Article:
Photo by Christina Wedge

Photo by Christina Wedge

Another great resource for decorating on a budget is a hotel liquidation store. There are a few in Georgia and they're quite the treasure hunt! We found these lamps with the exact right green translucent portion for $20 each! I wouldn't recommend going there looking for something in particular, but it's worth checking out and if you see something you love, maybe store it for future use! The stock is constantly changing. For this room, the hotel function on the lamps is convenient for guests. The room feels like a boutique hotel and also a home all at once. 

Photos by Christina Wedge

Photos by Christina Wedge

Every room needs a personal touch, even the guest rooms! We chose to use a wool throw the homeowner's mother crocheted to warm up the room for chilly Christmas-time visits. It's such a beautiful touch!

Photos by Christina Wedge

Photos by Christina Wedge

Speaking of personal touches, Not only did my client sew all her own pillows using the fabrics and pillow sizes we selected, but she had a great selection of artwork in storage in the bonus room. We chose three paintings of homes, two of which were collected on a trip with her husband to Bermuda, and one brought back from a mission trip to Trinidad by the very daughter who used to sleep in this room each night. We framed them all in gold/brass frames and balanced them on the opposite wall with a large print of "The Secret Garden" which was the homeowner's favorite book as a child. The mirrors were a find my client already had as well. They had a cottagey feel with the original paint colors, so we painted them cream and added Rub 'n Buff in antique gold to the edges to tie in the touches of gold around the room.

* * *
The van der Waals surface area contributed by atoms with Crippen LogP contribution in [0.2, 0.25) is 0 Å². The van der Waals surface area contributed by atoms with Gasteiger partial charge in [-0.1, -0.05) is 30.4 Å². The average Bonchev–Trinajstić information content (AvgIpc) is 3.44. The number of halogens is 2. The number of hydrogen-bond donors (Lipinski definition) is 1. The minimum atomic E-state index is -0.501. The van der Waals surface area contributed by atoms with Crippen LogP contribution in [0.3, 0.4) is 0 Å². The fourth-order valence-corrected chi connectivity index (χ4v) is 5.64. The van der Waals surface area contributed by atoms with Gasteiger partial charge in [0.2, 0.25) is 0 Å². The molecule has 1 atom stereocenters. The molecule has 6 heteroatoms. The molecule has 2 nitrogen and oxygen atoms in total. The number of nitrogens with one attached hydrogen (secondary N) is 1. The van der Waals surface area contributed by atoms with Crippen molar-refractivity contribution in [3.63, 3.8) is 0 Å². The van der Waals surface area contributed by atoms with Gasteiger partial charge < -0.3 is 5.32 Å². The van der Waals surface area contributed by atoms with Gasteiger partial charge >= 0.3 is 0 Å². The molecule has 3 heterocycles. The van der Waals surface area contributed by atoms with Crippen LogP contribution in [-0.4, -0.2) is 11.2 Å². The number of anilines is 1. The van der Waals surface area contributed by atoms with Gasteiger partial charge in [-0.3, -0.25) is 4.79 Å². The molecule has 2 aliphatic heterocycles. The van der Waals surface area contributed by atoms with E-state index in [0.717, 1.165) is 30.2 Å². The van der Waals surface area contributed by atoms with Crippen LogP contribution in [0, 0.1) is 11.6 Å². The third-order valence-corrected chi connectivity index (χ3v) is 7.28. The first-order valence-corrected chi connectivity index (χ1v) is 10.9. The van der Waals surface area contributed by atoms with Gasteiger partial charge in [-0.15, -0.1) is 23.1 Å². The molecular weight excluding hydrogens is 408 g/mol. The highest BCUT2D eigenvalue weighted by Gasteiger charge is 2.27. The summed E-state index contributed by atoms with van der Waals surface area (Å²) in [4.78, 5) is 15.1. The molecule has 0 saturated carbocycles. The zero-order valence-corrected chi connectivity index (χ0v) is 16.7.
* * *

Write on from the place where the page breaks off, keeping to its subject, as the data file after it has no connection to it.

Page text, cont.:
Photo by Christina Wedge

Photo by Christina Wedge

One of my favorite touches in a room is hardware. Why add boring knobs if you can use a beautiful textured gold knob that looks like a tiny piece of art, or a hand painted knob, or knobs like these! These little beauties jumped out at me when I was casually shopping in Anthropologie (more accurately, I was getting knots in my stomach because I wanted EVERYTHING). I just knew these were the final touch I'd been looking for. The knobs are made from new bone china and have the same watercolor look as the floral fabric we chose for the stools and throw pillows. It doesn't hurt a bit that they have a hint of gold on the edges!

Photos by Christina Wedge

Photos by Christina Wedge

A guest room isn't complete without cards to write either thank you notes or letters home to tell about your trip. It's old-fashioned, but a real card beats an e-card (unless its a dancing elf with your face on it Jib Jab style) any day of the week! Also, give guests an alarm clock so they can stay unplugged but won't miss out on any fun you have planned for them. This clock and tray for the cards had both a little black to help anchor the room and touches of the gold hues I wanted to bring in whenever I could. 

Photos by Christina Wedge

Photos by Christina Wedge

Flowers and a live plant are an essential to almost any room. They bring life and brightness just by being there! I love these tulips! They're the perfect colors for the room and really make it feel welcoming.

We hope you enjoyed this little tour of a one room makeover on a budget completed by Susie Mae Design and we hope you feel inspired to tackle some projects in your own home so you can enjoy it more than ever! 

Interested in getting started? Give me (Susie) a call! I'd love to work with you to achieve the home style you've been hoping for!

West Elm at Ponce City Market

We had such a fun day earlier this week visiting Ponce City Market! Not only did we visit Hop's Chicken for a tasty lunch, but we spent the morning shooting just a fraction of the beautiful spaces in West Elm!

Photo by Christina Wedge

Photo by Christina Wedge

Photo by Christina Wedge, Photo styled by Susie Roupe

Photo by Christina Wedge, Photo styled by Susie Roupe

Just being in West Elm is inspirational. I love shopping with them because they have such a great mix of mid-century style (my FAVORITE!) with lots of color and texture! If you're looking for a dash of modernity in your home, West Elm is a great source for just that. From bedding to lighting, to dining and accessories, they have just about anything you could want to update your home. 

Photo by Christina Wedge, Photo styled by Susie Roupe

Photo by Christina Wedge, Photo styled by Susie Roupe

Photo by Christina Wedge, Photo styled by Susie Roupe

Photo by Christina Wedge, Photo styled by Susie Roupe